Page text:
Cancer Apr 17, 2013 | not rated yet | 0
(HealthDay)—For women with degenerative spondylolisthesis (DS), polymorphisms in the estrogen receptor α (ERα) are associated with back pain intensity, according to a study published in the April issue ...
Diseases, Conditions, Syndromes Apr 11, 2013 | not rated yet | 1
Researchers at the University of Michigan have identified a new potential therapeutic target for lowering cholesterol that could be an alternative or complementary therapy to statins.
Cardiology Apr 10, 2013 | 5 / 5 (1) | 0 |
Researchers at Moffitt Cancer Center predict that advancements in breast cancer screening will need a personalized touch because mammography is not a "one strategy fits all" technology.
Cancer Apr 05, 2013 | not rated yet | 0
The mass density or density of a material is defined as its mass per unit volume. The symbol most often used for density is ρ (the Greek letter rho). In some cases (for instance, in the United States oil and gas industry), density is also defined as its weight per unit volume; although, this quantity is more properly called specific weight. Different materials usually have different densities, so density is an important concept regarding buoyancy, purity and packaging. Osmium and iridium are the densest known metal elements at standard conditions for temperature and pressure but not the densest materials.
Less dense fluids float on more dense fluids if they do not mix. This concept can be extended, with some care, to less dense solids floating on more dense fluids. If the average density (including any air below the waterline) of an object is less than water (1000 kg/m3) it will float in water and if it is more than water's it will sink in water.
In some cases density is expressed as the dimensionless quantities specific gravity (SG) or relative density (RD), in which case it is expressed in multiples of the density of some other standard material, usually water or air/gas. (For example, a specific gravity less than one means that the substance floats in water.)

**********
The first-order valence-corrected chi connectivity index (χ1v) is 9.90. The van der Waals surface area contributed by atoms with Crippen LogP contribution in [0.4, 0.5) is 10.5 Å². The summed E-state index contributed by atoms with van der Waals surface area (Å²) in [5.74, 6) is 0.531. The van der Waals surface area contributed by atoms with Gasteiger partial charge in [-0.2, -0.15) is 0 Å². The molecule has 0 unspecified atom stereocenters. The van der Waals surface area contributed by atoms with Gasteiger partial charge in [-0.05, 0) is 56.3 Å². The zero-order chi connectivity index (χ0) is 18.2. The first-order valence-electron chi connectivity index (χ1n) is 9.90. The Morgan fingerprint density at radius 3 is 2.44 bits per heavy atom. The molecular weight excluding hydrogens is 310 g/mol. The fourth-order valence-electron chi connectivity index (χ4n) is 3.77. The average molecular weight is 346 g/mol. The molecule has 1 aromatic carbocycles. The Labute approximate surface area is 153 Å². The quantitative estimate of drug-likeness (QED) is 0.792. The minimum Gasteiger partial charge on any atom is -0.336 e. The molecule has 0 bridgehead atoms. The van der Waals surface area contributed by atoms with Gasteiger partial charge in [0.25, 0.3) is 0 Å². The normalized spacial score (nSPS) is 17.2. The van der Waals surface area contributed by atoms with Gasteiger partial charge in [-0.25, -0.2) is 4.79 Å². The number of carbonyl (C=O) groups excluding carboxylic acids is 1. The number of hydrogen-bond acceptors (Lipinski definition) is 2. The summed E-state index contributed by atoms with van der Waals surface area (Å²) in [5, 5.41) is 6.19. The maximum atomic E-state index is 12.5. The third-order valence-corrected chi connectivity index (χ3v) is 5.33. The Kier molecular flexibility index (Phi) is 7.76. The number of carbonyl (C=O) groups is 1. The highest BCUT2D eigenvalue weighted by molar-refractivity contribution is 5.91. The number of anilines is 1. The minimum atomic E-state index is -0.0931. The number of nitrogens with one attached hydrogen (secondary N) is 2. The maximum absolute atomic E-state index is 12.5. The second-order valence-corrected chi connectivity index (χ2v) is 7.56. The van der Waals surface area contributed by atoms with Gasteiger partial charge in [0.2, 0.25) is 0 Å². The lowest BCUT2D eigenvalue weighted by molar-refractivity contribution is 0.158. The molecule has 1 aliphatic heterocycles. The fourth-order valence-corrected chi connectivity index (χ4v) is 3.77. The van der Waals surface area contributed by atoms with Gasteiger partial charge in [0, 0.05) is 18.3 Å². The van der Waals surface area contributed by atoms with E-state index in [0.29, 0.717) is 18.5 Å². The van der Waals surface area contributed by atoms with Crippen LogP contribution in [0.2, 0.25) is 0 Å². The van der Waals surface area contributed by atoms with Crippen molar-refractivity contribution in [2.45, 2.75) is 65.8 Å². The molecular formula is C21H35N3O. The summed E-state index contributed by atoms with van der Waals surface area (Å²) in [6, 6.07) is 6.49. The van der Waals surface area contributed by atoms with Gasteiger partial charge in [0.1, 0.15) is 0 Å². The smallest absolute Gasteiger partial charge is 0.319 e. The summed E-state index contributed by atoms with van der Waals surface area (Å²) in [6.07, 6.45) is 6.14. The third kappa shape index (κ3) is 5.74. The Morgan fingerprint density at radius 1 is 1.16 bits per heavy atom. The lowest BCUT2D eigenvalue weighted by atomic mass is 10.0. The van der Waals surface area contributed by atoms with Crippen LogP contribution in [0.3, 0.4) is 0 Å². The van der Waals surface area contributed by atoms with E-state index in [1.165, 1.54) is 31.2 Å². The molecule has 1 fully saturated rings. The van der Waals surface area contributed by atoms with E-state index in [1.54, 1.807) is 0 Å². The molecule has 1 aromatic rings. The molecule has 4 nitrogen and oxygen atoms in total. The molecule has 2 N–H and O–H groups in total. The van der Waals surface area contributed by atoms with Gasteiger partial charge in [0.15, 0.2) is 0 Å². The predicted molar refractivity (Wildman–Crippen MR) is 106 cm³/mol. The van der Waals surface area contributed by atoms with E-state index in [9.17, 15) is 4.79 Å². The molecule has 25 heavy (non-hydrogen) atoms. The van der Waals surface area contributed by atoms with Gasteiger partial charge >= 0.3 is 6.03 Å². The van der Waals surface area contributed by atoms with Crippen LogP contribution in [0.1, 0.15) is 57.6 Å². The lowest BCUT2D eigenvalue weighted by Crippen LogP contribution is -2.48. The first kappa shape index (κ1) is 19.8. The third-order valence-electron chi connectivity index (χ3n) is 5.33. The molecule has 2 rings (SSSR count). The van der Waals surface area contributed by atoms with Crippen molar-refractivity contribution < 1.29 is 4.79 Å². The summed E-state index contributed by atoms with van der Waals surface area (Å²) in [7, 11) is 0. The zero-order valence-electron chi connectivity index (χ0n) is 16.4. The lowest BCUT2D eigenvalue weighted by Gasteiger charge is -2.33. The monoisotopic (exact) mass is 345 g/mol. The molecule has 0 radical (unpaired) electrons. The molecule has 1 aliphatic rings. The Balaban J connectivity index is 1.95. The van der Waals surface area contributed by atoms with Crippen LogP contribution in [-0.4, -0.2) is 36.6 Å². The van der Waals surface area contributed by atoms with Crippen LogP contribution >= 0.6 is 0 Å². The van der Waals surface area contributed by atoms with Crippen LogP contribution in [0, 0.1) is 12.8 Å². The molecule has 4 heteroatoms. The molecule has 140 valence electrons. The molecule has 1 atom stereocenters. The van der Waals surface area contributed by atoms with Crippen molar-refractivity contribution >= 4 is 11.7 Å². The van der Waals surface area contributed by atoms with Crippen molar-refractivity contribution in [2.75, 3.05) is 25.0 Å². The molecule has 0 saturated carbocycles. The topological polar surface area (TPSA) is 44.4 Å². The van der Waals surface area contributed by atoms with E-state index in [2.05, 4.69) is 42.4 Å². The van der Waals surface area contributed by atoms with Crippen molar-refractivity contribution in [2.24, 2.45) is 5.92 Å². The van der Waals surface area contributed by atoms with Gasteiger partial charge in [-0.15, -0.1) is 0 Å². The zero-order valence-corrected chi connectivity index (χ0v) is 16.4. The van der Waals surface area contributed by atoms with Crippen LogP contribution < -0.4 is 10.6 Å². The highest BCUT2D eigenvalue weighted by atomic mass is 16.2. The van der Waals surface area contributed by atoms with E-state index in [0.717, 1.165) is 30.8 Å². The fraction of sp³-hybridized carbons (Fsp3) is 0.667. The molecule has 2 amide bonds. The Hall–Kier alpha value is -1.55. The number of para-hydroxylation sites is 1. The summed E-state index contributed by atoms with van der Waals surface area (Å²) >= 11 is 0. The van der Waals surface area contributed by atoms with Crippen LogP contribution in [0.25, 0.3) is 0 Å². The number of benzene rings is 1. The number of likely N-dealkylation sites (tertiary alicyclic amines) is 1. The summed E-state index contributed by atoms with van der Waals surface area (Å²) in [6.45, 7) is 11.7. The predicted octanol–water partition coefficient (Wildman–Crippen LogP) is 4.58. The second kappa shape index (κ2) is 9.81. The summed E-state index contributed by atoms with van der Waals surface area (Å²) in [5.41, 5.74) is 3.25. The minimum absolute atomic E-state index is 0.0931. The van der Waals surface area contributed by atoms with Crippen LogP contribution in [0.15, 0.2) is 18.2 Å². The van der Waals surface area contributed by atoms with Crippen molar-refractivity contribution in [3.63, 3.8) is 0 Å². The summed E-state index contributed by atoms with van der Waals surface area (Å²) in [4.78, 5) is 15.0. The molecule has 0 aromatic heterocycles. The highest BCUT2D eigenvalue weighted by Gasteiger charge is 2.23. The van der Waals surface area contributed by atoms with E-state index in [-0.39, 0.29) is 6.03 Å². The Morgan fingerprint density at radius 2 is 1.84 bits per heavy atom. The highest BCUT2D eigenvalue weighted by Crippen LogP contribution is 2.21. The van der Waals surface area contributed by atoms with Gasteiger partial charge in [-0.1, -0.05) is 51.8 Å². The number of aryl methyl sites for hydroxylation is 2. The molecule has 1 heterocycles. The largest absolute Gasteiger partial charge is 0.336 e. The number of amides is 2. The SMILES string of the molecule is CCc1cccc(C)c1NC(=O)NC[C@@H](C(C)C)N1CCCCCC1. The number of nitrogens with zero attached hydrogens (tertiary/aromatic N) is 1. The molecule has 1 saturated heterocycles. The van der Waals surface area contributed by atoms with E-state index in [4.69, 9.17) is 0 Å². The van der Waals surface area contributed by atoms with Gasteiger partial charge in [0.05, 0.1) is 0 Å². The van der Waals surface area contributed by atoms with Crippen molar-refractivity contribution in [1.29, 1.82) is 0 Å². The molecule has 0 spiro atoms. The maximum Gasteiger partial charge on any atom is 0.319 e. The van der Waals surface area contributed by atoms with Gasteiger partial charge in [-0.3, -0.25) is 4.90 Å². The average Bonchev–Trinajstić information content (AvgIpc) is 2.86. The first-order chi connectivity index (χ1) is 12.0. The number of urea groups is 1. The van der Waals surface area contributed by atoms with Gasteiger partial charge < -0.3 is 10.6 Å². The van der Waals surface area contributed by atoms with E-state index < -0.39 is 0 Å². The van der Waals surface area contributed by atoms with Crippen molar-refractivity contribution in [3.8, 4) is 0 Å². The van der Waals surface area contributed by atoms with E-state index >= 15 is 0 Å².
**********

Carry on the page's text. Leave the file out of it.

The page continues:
The mass density of a material varies with temperature and pressure. (The variance is typically small for solids and liquids and much greater for gasses.) Increasing the pressure on an object decreases the volume of the object and therefore increase its density. Increasing the temperature of a substance (with some exceptions) decreases its density by increasing the volume of that substance. In most materials, heating the bottom of a fluid results in convection of the heat from bottom to top of the fluid due to the decrease of the density of the heated fluid. This causes it to rise relative to more dense unheated material.
The reciprocal of the density of a substance is called its specific volume, a representation commonly used in thermodynamics. Density is an intensive property in that increasing the amount of a substance does not increase its density; rather it increases its mass.
For more information about Density, read the full article at
This text uses material from Wikipedia and is available under the GNU Free Documentation License.